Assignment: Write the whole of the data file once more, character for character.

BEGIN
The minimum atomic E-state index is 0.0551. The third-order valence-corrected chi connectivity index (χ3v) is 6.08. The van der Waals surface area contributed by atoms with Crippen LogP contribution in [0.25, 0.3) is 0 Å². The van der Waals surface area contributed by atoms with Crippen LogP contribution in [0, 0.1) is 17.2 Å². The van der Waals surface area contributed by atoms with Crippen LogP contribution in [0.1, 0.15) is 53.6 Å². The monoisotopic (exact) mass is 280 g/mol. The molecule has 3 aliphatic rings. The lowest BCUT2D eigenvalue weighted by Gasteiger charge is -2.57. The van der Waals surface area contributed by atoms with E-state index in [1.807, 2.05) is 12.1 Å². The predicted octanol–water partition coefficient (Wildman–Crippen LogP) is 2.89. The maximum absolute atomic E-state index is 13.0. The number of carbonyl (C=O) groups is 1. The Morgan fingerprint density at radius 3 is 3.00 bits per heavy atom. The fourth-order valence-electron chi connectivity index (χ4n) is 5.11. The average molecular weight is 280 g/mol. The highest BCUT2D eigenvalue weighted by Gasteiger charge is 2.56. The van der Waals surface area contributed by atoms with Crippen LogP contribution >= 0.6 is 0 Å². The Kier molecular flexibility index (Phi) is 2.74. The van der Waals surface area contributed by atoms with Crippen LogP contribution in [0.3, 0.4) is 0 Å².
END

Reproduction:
The minimum atomic E-state index is 0.0551. The third-order valence-corrected chi connectivity index (χ3v) is 6.08. The van der Waals surface area contributed by atoms with Crippen LogP contribution in [0.25, 0.3) is 0 Å². The van der Waals surface area contributed by atoms with Crippen LogP contribution in [0, 0.1) is 17.2 Å². The van der Waals surface area contributed by atoms with Crippen LogP contribution in [0.1, 0.15) is 53.6 Å². The monoisotopic (exact) mass is 280 g/mol. The molecule has 3 aliphatic rings. The lowest BCUT2D eigenvalue weighted by Gasteiger charge is -2.57. The van der Waals surface area contributed by atoms with E-state index in [1.807, 2.05) is 12.1 Å². The predicted octanol–water partition coefficient (Wildman–Crippen LogP) is 2.89. The maximum absolute atomic E-state index is 13.0. The number of carbonyl (C=O) groups is 1. The Morgan fingerprint density at radius 3 is 3.00 bits per heavy atom. The fourth-order valence-electron chi connectivity index (χ4n) is 5.11. The average molecular weight is 280 g/mol. The highest BCUT2D eigenvalue weighted by Gasteiger charge is 2.56. The van der Waals surface area contributed by atoms with Crippen LogP contribution >= 0.6 is 0 Å². The Kier molecular flexibility index (Phi) is 2.74. The van der Waals surface area contributed by atoms with Crippen LogP contribution in [0.3, 0.4) is 0 Å².